Doctoral thesis

Inward foreign direct investment and intra-industry spillovers


205 p

Thèse de doctorat: Université de Fribourg, 2007

English The attitude towards foreign direct investment (FDI) has changed considerably over the last two decades as many governments around the globe have liberalized their FDI regulations since the early 1980.s and are now actively providing generous investment incentives to attract inward FDI (UNCTAD, 2003). The rationale for these policies often stems from the expectation of FDI spillovers (Caves 1974, Cantwell 1991a, Dunning, 1992), which embodies the fact that foreign .firms own technological advantages. Such as technological know-how, marketing and managerial skills, international experience, and reputation .which can be transmitted to domestic host country firms, raising their productivity level (Blomström and Kokko, 1998). Generally, spillovers are said to take place when the entry and presence of MNC.s a¢ liates leads to productivity or efficiency benefits in the domestic firms and the multinational corporations (MNCs) are not able to internalize the full value of these benefits (Blomström and Kokko, 1998). Such spillovers may occur either in the foreign affiliates own industry or in other industries .among the affiliates suppliers or customers. Intra-industry spillovers may materialize through three main channels. First, there are "demonstration-related spillovers", when the foreign firms after entering the market demonstrate their advanced technologies to domestic firms which may afterwards adapt and imitate them. Second, there are "competition-related spillovers", when the increase in competition that occurs as a result of foreign entry forces domestic firms to introduce new technology and/or work harder. And third, there are "worker mobility-related spillovers", when domestic workers trained by or working in MNCs. affiliates may decide to leave and join an existing or open up a new domestic firm, taking with them some or all of the firms specific knowledge. A large amount of literature has developed over the last two decades on the concept of intra-industry spillovers effects. Too often, existing studies have merely offered a partial description of these effects, since each of them was concerned with analyzing only one means of the effects. Moreover, they have treated the mechanism by which the technology is transferred as a black box. Our study offers a more complete picture of FDI intra-industry spillovers by distinguishing these effects according to their diverse channels. It hypothesizes that the size and the extent of spillovers depend largely upon the mechanisms by which they occur, since the amount and the nature of the technology diffused differ to a great extent according to the way it is transmitted. In addition, domestic technological characteristics such as domestic absorptive capacity and regional proximity are also taken into account in our study along with spillover channels, so as to allow for more detailed analysis of spillover effects. The aim of this thesis is thus to focus in detail on the role of FDI channels as well as domestic absorptive capacity and regional dimension in determining the magnitude and the extent of possible intra-industry spillover benefits from FDI. Unlike existing studies, it calls upon a detailed analysis of these effects according to the mechanisms by which they occur. It argues that the size and the extent of spillover benefits depend largely upon the interaction between the mechanisms by which they occur and the technological levels of domestic firms. In addition, geographical proximity between foreign and domestic firms is an important element in determining the size and the extent of spillover effects; spillovers are more likely to occur between neighbors than other more distant firms. On the basis of these hypotheses, this thesis proposes some components for a research agenda on FDI spillover effects, on both the theoretical and the empirical levels. Relatedly, we develop an evolutionary model of intra-industry spillovers embodying the above hypotheses and we test our theoretical finding against empirical evidence for Switzerland using both qualitative and quantitative analyses .to the best of our knowledge, this study is the first to explore the Swiss case. For the qualitative analysis, we held interviews with managers of foreign and domestic firms of diverse industries from manufacturing and services/construction, operating in Switzerland; while for the quantitative analysis, we made different regression estimations to assess the size and the extent of intra-industry spillovers. Our regression analysis makes use of a thorough measure of domestic absorptive capacity in which the learning and investment efforts of domestic firms come with their existing technological capacities; argument disregarded by most existing empirical studies. Our simulation and empirical results seem to confirm our hypotheses, in which high and mid technology firms benefit a lot from, respectively, competition and demonstration effects, while low technology firms unable to benefit from foreign affiliates via demonstration effects alone, manage to reap this benefit via the recruitment of MNCs. human capital, in that this channel provides some assistance which can help them to imitate successfully the foreign knowledge. Our results also demonstrate that the geographical dimension matters for intra-industry spillovers. Furthermore, the regression results show that only domestic firms which largely invest in the absorptive capacity benefit from spillovers, resulting mostly from the technology transfer.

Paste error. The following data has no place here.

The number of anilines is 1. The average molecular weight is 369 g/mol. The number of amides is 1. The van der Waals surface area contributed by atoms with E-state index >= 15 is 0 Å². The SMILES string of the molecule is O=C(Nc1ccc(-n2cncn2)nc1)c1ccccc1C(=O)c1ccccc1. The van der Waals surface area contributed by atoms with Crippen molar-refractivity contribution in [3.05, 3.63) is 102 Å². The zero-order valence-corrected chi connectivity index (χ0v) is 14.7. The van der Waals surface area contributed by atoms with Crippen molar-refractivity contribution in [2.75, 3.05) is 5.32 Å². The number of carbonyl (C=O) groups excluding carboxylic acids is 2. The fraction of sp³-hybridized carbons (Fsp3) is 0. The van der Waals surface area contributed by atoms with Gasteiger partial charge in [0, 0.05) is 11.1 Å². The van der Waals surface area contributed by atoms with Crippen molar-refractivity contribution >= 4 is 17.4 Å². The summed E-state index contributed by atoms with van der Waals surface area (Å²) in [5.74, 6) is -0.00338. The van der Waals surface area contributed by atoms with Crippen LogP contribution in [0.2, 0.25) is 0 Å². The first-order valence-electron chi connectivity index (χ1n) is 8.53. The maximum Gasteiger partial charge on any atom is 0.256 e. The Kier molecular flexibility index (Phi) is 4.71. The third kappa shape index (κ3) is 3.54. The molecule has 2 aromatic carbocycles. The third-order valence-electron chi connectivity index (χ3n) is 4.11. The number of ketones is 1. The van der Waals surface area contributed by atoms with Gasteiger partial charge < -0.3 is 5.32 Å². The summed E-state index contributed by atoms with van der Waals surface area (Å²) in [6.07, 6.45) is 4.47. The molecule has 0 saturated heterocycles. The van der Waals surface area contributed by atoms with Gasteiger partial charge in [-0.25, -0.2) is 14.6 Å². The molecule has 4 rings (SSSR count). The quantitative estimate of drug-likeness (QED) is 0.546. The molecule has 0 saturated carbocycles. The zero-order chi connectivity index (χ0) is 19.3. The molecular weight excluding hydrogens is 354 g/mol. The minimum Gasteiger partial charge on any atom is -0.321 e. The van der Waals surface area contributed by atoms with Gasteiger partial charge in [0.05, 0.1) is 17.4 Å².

Faculté des sciences économiques et sociales et du management
Département d'économie politique
  • English
  • Ressource en ligne consultée le 17.10.2007
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